Les Miserables—A Review
By Kip Tabb –
I took my daughter to see Les Miserables at the Kill Devil Hill Cineplex last night. A very enjoyable evening and I would recommend the movie. I would even say it would have been a great movie if not for the heavy hand of director Tom Hooper. The acting was wonderful, vocals went from very good to Wow (!), the set designs stunning, makeup amazing.
Everything about the movie warrants all of the good press it’s getting—except for the direction which was, to me, so intrusive it was like being smacked over the head with an iron skillet filled with metaphors and symbolism at times.
Éponine (played by Samanth Barks in an amazing movie debut) has been shot as she stands at the barricades during the revolution. She is dying in the arms of Marius (Eddie Redmayne), a man she loves but who has shown her only respect and compassion. It is a dream come true for her, and her dying duet with Marius is an extraordinarily moving tribute to love and dreams fulfilled.
A crumpled revolutionary banner is the backdrop to the scene and just over her head is the French word “mort” or death in English. I found that somewhat heavy handed.
Then there was the scene in the cathedral where Jean Valjean (Hugh Jackman) is wrestling with the moral implications of a gift from the Bishop. He sings his dilemma as he walks between the pews, and as he does so, the camera backing up with him, turns his trek through the cathedral into something resembling a Bob Fosse dance routine without the footwork.
And then there’s the close-ups. At this point in time I can tell you how many facial hairs both Russell Crowe and Hugh Jackman have and what kind of dental work Anne Hathaway has had. The extreme close-ups came during some of the most emotionally trying scenes, and just in case the audience did not understand the despair of the characters, there would be tears running down their faces.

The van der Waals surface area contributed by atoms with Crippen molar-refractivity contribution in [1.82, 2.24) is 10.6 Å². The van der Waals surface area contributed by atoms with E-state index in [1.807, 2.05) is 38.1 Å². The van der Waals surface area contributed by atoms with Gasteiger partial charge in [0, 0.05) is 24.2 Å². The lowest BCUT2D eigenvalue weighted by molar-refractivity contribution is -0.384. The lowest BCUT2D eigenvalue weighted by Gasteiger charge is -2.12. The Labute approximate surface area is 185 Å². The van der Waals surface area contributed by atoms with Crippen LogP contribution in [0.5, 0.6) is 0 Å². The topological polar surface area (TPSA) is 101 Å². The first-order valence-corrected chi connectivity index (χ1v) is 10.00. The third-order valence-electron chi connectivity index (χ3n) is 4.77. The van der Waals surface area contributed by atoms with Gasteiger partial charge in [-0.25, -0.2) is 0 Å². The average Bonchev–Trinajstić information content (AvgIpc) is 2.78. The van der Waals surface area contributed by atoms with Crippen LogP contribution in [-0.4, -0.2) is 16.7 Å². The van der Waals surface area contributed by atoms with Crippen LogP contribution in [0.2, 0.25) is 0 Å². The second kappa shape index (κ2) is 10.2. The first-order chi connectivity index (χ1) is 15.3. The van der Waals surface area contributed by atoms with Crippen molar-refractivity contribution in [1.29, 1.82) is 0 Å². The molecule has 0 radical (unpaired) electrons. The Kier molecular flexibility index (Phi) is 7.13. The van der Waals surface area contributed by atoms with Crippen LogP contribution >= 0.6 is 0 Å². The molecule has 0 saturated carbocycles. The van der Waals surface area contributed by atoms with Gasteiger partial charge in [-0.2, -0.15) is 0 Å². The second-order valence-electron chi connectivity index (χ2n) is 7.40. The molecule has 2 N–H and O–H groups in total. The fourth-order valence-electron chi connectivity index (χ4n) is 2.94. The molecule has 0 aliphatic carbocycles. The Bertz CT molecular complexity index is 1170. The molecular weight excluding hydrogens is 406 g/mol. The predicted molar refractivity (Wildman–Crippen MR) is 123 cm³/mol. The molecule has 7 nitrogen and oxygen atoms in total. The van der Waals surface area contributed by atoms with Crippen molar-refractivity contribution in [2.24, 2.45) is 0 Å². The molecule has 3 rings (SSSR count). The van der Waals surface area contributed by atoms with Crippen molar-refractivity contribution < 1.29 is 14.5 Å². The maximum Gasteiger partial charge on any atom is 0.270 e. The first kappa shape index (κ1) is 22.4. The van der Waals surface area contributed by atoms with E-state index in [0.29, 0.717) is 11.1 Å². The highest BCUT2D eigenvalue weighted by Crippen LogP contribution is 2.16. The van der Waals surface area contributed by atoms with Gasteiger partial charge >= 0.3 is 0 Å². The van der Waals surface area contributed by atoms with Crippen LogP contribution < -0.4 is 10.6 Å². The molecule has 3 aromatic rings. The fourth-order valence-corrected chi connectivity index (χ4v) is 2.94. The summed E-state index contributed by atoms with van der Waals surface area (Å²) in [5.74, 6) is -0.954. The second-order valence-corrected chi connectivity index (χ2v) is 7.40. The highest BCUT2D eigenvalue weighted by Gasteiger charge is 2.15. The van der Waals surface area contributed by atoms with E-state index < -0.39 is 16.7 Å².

It is unfortunate that the director got in the way of so many powerful, memorable performances.
Anne Hathaway as Fantine has to be seen to be believed. An absolutely transcendent performance that is at once courageous and compelling. What she created as she sang I Dreamed a Dream has defined that song for me for a lifetime. She has already won a Golden Globe for the movie and after seeing that performance, hopefully she will win the Best Supporting Actress at the Oscars as well.
Amanda Seyfried was luminescent in Letters to Juliet, but in Les Miserables a whole new dimension of her talent is revealed. Imagine the most beautiful songbird you had ever heard, and then give form and substance to it in the shape of Amanda Seyfried and that’s what you have.
Hugh Jackman’s Jean Valjean and Russell Crowe’s Javert were characters caught in a dance of fate, trapping them both in inevitable actions that could only have one outcome. They breathed a life into Victor Hugo’s characters that was fulfilling and wonderful.
In a cast of classically trained voices, theirs were probably the weakest—but weakest is used advisedly. Both actors had voices that were dynamic and strong throughout the range of their performances.
There were so many other wonderful performances as well. Sacha Baron Cohen and Helena Bonham Carter were a delight to watch as the venal innkeepers who kept the young Cosette, as an example.
The set designs were a show unto itself, leaving no doubt about the misery of the French underclass in the early 19th century. Costumes enhanced the feel of the movie.
In short, I loved everything about Les Miserables . . . except the direction.